In July 2010 a bus driver was fired for refusing to put down a ramp for a wheelchair user. Arjun Duggal filmed a bus driver refusing to put out a ramp for his mother on his mobile phone as you can see below:

Mr Duggal submitted the video to the media which led to the termination of the bus driver.

Just a month later a similar event happened to Qamar Khaliq. Khaliq video taped a train guard refusing to bring out a ramp for him. This incident also became a media event.

When will bus and train personnel get the message that wheelchair users are entitled to equal access to public transportation under the law?

Are you being discriminated against? Is someone parking where they are not supposed to be parking? Is there a building that has no ramp or other form of access? Do what these wheelchair users do. Use a video camera to teach the person a lesson! Film the discrimation act, upload it to YouTube. Send a link to your local media and send us a link well. Contact us at this email address: RehaDesign "AT"

Friday, September 10, 2010

Wheelchair User Discrimination At U2/Jay-Z Concert

A Jay-Z fan from New Zealand was forced to pay four times more than the general admission rate. Why? Because he was in a wheelchair.

Red Nicholson was excited to attend a concert in Auckland to see U2 and opening act Jay-Z, particularly since the least expensive tickets were being sold for $40. But when he contacted the ticket seller he was told "the minimum cost of a ticket, for a disabled person using a wheelchair, was $179 plus booking fee". Since he must take a support person with him, that meant he would have to pay $380 to attend rather than under $100.

Red blogged about this and asked a very valid question:

Why should regular able-bodied folk be able to choose to buy cheap tickets, but people with disabilities are asked to pay through the nose?

The local media agreed and reported on this story. The concert organizers backed down as this follow-up article reports:

After queries from The Dominion Post, concert organisers agreed to open up an allocated number of seats in the reserved section at a lower price for wheelchair users.

That is not good enough. I do not agree that "an allocated number" of seats should be reserved for wheelchair users. If this means, once a few wheelchair users have bought cheap seats, other wheelchair users must buy more expensive seats, this is still not fair. Wheelchair users should be treated like everyone else. The hall should be made wheelchair accessible and there should be sufficient space which can be converted to accessible seating should it be required. Wheelchair users should have full access to all levels of seating. Anything less is discriminatory in my opinion.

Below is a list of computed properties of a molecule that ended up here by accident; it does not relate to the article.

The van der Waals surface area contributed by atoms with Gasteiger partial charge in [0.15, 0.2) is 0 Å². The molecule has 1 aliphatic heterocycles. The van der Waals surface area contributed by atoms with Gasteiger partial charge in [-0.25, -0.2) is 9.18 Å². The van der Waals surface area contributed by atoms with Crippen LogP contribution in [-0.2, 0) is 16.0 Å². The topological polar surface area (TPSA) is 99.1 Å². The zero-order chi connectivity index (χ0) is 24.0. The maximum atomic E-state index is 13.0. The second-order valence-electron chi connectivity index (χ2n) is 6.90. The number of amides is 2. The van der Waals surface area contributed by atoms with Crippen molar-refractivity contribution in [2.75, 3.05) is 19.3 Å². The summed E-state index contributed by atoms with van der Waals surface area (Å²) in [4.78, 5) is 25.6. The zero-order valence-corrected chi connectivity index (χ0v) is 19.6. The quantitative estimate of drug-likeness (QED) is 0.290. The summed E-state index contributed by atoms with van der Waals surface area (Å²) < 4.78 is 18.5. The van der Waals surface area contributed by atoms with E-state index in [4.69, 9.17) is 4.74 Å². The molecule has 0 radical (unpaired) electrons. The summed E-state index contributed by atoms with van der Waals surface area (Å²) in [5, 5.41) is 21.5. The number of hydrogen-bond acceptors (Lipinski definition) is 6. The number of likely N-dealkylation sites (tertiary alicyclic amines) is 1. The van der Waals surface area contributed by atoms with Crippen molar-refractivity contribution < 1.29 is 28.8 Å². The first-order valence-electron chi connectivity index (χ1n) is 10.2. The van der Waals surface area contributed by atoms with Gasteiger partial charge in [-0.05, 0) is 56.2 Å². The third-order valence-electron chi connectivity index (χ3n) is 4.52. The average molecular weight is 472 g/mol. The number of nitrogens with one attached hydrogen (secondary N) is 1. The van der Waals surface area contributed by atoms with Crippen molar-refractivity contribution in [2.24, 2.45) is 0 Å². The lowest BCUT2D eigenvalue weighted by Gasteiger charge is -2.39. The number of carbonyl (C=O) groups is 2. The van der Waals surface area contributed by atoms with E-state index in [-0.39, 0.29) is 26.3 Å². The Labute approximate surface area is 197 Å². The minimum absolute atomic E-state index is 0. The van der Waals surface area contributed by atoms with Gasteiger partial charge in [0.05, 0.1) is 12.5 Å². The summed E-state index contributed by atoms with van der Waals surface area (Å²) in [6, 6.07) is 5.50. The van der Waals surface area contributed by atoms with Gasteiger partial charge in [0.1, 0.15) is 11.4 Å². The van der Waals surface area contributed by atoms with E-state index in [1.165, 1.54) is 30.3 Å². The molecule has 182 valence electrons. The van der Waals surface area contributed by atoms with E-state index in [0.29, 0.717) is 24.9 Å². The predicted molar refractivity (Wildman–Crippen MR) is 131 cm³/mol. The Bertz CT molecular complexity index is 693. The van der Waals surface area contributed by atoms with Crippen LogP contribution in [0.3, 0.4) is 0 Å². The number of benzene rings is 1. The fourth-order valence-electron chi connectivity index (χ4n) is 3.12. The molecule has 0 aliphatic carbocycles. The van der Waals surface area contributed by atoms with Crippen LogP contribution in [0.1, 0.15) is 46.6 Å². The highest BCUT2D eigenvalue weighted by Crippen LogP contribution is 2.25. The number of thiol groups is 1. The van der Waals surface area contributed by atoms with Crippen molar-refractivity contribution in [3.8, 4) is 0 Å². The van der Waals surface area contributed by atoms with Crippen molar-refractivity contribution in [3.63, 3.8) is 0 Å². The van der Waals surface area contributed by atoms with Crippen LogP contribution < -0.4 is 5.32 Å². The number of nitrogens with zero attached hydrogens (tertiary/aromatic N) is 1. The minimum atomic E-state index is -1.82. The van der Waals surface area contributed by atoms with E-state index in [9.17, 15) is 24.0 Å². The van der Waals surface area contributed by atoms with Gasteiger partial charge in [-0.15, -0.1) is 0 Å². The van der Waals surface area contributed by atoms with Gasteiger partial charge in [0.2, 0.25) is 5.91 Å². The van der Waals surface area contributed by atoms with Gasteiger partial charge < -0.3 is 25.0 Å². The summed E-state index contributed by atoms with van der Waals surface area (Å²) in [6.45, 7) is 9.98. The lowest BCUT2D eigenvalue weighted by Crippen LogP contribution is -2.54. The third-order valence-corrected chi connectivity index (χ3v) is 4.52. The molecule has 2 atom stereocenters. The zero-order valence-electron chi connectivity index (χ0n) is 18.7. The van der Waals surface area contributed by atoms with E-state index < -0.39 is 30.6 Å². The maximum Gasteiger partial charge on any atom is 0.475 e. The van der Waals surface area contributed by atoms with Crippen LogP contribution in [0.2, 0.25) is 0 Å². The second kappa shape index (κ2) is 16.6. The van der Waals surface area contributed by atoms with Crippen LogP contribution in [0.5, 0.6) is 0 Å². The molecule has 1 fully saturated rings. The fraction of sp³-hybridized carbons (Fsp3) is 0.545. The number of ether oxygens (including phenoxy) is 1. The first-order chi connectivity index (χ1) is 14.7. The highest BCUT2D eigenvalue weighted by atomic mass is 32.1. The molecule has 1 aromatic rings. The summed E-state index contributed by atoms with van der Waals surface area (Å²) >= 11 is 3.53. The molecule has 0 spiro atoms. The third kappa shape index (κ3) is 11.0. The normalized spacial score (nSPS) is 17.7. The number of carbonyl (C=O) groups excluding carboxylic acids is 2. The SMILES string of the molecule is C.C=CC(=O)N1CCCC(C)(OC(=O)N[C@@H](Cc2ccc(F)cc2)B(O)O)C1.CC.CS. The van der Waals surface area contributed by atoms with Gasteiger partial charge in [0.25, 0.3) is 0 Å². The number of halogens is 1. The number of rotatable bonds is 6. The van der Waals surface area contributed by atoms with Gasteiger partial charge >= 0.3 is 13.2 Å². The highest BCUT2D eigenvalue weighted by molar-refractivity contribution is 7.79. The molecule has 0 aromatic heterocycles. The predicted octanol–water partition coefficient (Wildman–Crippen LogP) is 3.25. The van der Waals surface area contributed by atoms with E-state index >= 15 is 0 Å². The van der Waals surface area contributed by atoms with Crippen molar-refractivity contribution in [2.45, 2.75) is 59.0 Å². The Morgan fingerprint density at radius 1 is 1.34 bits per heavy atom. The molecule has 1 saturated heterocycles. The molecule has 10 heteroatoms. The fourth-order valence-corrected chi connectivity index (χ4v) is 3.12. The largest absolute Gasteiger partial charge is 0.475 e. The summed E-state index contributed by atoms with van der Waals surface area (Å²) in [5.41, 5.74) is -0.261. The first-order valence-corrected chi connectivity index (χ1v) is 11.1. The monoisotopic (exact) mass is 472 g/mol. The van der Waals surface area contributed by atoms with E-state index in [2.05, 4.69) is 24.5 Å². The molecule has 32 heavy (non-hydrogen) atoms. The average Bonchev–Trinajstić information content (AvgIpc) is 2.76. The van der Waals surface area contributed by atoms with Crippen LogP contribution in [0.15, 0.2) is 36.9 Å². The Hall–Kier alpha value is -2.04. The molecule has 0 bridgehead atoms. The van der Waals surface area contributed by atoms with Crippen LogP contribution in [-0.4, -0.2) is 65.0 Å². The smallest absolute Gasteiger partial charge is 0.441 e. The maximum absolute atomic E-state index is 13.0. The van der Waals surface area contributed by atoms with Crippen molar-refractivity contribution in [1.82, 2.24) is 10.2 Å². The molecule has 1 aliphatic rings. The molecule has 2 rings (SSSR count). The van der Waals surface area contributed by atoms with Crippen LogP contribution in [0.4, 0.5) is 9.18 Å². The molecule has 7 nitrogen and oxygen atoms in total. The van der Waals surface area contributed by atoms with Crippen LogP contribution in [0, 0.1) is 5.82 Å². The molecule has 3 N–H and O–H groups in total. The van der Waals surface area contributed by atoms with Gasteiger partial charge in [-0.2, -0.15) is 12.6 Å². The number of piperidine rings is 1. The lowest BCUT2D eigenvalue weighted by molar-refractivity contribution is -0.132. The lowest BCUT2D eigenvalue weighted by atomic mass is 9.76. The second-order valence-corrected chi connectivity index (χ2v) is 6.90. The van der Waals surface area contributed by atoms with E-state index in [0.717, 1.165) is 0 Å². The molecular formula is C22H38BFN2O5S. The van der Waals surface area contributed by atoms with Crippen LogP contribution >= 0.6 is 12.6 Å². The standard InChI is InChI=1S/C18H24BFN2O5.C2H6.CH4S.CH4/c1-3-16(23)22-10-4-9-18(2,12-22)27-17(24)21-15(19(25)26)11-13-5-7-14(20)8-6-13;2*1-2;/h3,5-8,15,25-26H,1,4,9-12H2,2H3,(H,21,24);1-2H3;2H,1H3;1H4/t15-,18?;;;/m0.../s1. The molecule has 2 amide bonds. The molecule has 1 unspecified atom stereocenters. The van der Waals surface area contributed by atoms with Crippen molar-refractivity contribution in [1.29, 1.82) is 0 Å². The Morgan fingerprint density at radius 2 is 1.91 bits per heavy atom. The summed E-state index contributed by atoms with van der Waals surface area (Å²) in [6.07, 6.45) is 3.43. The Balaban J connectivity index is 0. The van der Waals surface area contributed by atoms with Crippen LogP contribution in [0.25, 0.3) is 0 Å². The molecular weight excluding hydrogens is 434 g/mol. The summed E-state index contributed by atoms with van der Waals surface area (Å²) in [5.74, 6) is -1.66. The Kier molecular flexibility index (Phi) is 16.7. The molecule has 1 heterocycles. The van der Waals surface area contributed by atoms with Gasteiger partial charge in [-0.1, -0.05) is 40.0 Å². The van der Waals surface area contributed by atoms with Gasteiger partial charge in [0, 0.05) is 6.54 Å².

Tuesday, September 7, 2010

The First DOUBLE Backflip In A Wheelchair

Back in 2006, Aaron Fotheringham did the first back flip in a wheelchair. I did the first interview with Aaron Fotheringham when he was just 14 years old.

On August 26, 2010 Aaron Fotheringham hit the first DOUBLE backflip in a wheelchair. Watch this video, posted by Aaron showing how he got it done:

Want to know more about Aaron? Check out this interview by Unitriders. It is probably the funniest interview with Aaron Fotheringham that I have seen (and I have seen several). Questions include:

* First time you kissed a girl
* Last time your mom yelled at you
* Last time you went out in Vegas
* Last time you used the sympathy card on a girl

To the last question Aaron responded "I get rejected by females constantly. It's an ongoing thing".....come on Aaron, I don't believe that:

Friday, September 3, 2010

The World's Lightest Wheelchair

Just a decade ago, the world's lightest wheelchairs had a frame weight of around 8kg (17lbs) and with wheels, the lightest wheelchairs weighed around 10 kg (22 lbs). Now it is possible to find commercially made wheelchairs with a frame weight just over 2 kg (4.5 lbs) and with wheels just over 4 kg (10 lbs).

What are the world's lightest wheelchairs? Some of the worlds lightest wheelchairs include Pantera X, Proval, Quickie Helium / Q7 and Tilite ZR.

You can read more about what to look for in a lightweight wheelchair.

Do you know other lightweight wheelchairs? If you know of a commercially manufactured wheelchair with a frame weight of 4kg or less, let us know. Leave a comment below or send us an email at RehaDesign "AT"